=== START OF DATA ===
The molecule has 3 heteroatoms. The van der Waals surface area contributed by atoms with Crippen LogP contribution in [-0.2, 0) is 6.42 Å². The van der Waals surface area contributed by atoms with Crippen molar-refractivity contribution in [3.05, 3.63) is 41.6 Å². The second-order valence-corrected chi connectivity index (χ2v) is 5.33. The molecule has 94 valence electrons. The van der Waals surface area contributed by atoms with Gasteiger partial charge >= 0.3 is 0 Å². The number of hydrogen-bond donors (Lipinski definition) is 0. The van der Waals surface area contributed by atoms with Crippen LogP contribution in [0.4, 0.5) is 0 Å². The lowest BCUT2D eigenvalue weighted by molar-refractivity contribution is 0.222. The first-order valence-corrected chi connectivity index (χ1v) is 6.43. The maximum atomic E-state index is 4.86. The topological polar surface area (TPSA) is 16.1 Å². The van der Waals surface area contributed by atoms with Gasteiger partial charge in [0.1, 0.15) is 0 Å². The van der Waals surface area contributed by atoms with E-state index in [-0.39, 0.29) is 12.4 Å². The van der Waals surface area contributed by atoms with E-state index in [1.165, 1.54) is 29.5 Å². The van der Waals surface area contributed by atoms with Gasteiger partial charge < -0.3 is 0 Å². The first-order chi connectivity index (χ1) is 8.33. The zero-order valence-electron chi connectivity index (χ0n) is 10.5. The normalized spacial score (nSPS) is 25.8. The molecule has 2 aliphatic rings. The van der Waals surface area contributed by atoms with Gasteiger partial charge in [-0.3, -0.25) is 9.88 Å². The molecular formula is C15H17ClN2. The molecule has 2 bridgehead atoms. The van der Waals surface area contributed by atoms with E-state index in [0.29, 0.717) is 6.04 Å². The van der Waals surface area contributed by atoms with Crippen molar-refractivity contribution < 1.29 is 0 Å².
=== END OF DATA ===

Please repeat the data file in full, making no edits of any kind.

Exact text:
The molecule has 3 heteroatoms. The van der Waals surface area contributed by atoms with Crippen LogP contribution in [-0.2, 0) is 6.42 Å². The van der Waals surface area contributed by atoms with Crippen molar-refractivity contribution in [3.05, 3.63) is 41.6 Å². The second-order valence-corrected chi connectivity index (χ2v) is 5.33. The molecule has 94 valence electrons. The van der Waals surface area contributed by atoms with Gasteiger partial charge >= 0.3 is 0 Å². The number of hydrogen-bond donors (Lipinski definition) is 0. The van der Waals surface area contributed by atoms with Crippen LogP contribution in [0.4, 0.5) is 0 Å². The lowest BCUT2D eigenvalue weighted by molar-refractivity contribution is 0.222. The first-order valence-corrected chi connectivity index (χ1v) is 6.43. The maximum atomic E-state index is 4.86. The topological polar surface area (TPSA) is 16.1 Å². The van der Waals surface area contributed by atoms with Gasteiger partial charge in [0.1, 0.15) is 0 Å². The van der Waals surface area contributed by atoms with E-state index in [-0.39, 0.29) is 12.4 Å². The van der Waals surface area contributed by atoms with E-state index in [1.165, 1.54) is 29.5 Å². The van der Waals surface area contributed by atoms with Gasteiger partial charge < -0.3 is 0 Å². The first-order chi connectivity index (χ1) is 8.33. The zero-order valence-electron chi connectivity index (χ0n) is 10.5. The normalized spacial score (nSPS) is 25.8. The molecule has 2 aliphatic rings. The van der Waals surface area contributed by atoms with Gasteiger partial charge in [-0.3, -0.25) is 9.88 Å². The molecular formula is C15H17ClN2. The molecule has 2 bridgehead atoms. The van der Waals surface area contributed by atoms with E-state index in [0.29, 0.717) is 6.04 Å². The van der Waals surface area contributed by atoms with Crippen molar-refractivity contribution < 1.29 is 0 Å².